With the success of juke box musicals, this new phenomenon of using pre-existing pop and rock tunes and plunking them into a story, building the plot around the music, films such as Mamma Mia! (2006) and Rock of Ages (2012) have enjoyed both popularity and solid box office success. I say new, however this type of film has been around for some time, as far back as the many Elvis Presley films and the work of Richard Lester and A Hard Day’s Night (1964) and the animated Yellow Submarine (1968). Audiences seem to enjoy hearing these old tunes once again being belted out by movie stars, and in the right story, they conjure up memories often long dormant of our own pasts. Music is instant nostalgia, sweeping us at once into our own past, allowing for a few moments to relive that time in our life when we were younger and had our lives ahead of us. Listening to Meryl Streep belt out The Winner Takes it All took me back to the late seventies, early eighties, and Susan, the girl I went with for much of high school and through a year of college finally outgrowing one another. We liked ABBA, call me crazy. I remember long summers in Port Perry, a small town in Ontario, Canada, walking the streets after work, getting ice cream, hearing the music from the cars, with that ABBA hit often on blaring into the night for all to hear. With that however comes the memory of the pain of the break up, as though I would never find someone like her, though I did of course, meeting the love of my life six years later. It is a moment in time I will never get back other than in memory and hearing the song again. The moment I hear Ben E. King sing Stand By Me, I am swept to my wedding day, as that was our first song, and defined the relationship I had with Sherri for twenty-five wonderful years. I cannot hearing it without tearing up.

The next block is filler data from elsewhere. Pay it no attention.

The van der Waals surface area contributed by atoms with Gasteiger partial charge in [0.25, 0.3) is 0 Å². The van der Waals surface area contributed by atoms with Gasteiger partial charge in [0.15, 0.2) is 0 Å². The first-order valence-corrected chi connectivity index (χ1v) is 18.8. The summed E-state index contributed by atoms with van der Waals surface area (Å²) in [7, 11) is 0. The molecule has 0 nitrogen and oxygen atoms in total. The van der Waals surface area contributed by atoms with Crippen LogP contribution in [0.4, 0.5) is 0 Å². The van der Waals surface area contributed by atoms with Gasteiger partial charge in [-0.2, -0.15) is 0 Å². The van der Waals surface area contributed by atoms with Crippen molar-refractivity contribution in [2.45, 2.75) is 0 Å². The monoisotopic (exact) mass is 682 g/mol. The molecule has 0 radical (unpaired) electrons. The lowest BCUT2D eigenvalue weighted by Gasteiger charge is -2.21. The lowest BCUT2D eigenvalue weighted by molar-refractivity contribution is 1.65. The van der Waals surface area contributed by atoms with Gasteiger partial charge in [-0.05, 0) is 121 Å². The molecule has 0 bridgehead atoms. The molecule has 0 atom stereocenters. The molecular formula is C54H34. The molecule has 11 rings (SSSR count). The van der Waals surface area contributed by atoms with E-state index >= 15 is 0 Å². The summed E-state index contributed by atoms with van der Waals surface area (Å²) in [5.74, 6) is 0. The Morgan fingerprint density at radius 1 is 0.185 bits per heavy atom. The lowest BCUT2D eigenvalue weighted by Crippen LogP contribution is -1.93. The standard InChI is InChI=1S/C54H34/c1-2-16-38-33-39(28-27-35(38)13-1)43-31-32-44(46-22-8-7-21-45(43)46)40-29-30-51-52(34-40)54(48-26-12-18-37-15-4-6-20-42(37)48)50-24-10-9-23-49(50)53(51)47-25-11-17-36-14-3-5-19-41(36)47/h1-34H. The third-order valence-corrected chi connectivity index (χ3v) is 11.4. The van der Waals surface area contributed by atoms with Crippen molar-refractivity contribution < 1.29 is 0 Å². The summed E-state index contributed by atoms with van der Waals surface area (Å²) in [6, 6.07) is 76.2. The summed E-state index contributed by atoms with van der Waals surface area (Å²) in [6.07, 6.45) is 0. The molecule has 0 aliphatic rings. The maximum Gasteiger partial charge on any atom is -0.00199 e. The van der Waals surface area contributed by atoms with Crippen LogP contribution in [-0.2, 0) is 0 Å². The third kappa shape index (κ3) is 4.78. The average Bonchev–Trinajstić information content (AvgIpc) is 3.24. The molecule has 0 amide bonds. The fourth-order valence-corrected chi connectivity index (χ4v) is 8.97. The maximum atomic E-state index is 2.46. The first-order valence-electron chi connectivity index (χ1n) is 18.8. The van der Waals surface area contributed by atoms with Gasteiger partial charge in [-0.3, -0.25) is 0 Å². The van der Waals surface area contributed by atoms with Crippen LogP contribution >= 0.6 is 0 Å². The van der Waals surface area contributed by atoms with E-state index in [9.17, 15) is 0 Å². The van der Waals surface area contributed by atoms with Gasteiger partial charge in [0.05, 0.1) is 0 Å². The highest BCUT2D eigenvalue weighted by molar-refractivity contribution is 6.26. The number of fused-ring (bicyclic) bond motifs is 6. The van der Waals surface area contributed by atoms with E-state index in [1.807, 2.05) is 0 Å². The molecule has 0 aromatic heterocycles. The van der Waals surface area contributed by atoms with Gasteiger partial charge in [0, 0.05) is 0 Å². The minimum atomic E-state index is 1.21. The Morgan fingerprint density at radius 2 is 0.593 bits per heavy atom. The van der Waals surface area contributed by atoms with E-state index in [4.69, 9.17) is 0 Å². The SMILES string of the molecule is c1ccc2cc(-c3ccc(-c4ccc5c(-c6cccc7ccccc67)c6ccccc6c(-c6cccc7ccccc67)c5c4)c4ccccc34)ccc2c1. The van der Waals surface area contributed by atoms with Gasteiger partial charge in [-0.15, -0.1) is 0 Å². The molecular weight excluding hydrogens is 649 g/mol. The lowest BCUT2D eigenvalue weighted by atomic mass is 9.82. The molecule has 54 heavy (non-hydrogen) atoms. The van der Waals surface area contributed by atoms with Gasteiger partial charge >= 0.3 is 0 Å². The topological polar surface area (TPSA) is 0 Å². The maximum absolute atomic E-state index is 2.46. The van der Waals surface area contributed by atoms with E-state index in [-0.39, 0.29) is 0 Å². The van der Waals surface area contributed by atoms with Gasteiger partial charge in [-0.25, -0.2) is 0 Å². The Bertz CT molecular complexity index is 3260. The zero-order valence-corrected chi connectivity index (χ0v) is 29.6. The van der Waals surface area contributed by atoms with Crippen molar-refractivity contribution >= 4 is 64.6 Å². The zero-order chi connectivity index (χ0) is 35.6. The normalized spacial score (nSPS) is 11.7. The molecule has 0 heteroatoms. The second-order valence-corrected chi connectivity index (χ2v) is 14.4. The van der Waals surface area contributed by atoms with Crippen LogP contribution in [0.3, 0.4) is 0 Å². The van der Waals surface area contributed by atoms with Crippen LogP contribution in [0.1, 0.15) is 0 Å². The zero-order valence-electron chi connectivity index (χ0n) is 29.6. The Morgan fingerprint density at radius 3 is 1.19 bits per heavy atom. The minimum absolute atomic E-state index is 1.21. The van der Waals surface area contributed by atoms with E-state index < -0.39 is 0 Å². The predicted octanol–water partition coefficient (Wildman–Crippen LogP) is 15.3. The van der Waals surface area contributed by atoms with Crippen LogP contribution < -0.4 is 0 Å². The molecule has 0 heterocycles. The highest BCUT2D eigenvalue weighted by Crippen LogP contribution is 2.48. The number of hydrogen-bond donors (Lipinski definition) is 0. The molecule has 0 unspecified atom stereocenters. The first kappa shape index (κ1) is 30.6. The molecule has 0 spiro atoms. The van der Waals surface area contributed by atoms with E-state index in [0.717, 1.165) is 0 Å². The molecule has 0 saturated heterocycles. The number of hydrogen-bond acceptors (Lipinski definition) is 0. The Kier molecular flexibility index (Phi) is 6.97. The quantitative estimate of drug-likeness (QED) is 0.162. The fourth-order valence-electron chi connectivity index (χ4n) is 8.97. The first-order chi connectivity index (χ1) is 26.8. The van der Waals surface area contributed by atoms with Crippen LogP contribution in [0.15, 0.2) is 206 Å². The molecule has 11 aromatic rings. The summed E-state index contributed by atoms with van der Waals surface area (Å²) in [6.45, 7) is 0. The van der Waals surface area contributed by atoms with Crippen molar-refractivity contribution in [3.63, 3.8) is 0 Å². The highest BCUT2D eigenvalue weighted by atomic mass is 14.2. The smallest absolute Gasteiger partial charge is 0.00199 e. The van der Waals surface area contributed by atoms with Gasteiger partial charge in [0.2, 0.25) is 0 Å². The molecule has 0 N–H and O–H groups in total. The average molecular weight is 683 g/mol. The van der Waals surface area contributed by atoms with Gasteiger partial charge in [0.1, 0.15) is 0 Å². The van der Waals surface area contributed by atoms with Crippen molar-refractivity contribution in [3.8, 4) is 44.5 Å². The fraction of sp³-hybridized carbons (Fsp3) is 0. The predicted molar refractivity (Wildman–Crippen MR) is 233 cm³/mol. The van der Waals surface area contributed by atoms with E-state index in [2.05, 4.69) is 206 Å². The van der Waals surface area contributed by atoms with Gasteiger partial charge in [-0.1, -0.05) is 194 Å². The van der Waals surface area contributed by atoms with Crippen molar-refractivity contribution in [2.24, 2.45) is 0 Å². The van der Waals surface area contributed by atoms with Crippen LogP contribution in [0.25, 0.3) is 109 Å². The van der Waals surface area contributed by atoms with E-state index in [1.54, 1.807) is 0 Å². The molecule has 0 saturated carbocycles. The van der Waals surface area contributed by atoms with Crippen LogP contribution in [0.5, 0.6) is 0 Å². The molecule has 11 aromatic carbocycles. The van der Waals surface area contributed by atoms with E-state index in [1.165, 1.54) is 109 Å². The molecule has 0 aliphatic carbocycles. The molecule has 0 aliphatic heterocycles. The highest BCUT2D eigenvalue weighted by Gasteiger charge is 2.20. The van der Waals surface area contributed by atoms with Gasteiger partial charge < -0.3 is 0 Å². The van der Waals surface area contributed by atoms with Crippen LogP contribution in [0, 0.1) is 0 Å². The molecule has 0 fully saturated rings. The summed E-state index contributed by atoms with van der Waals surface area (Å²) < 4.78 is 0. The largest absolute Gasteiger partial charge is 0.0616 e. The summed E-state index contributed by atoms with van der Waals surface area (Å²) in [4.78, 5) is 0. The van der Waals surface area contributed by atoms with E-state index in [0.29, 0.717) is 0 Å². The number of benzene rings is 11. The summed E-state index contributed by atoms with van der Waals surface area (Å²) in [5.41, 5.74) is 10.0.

With that in mind I took a look at Julie Taymor’s criminally under appreciated Across the Universe (2007) which was panned upon release despite, I think being a bold and often brilliant film, utilizing the music of the Beatles to tell the story of the sixties. Think of how the Beatles moved from being a superb pop band which invaded North America to developing a conscience and creating music that spoke of peace, drugs, and the war in Vet Nam? Built around a boy meets girl story, set against the back drop of the sixties, based on events from the decade, with the ghosts of Janis Joplin and Jimi Hendrix as pseudo characters, the film was an audacious work that premiered at the Toronto International Film Festival to a rousing ovation at the Gala, only to meet with shrugs from the critics at the press screening. Ebert loved it, and the New York Times found much to admire in the film, and there were some fine notices, but for the most part, critics did not like the film, perhaps because they did not get it? I don’t know.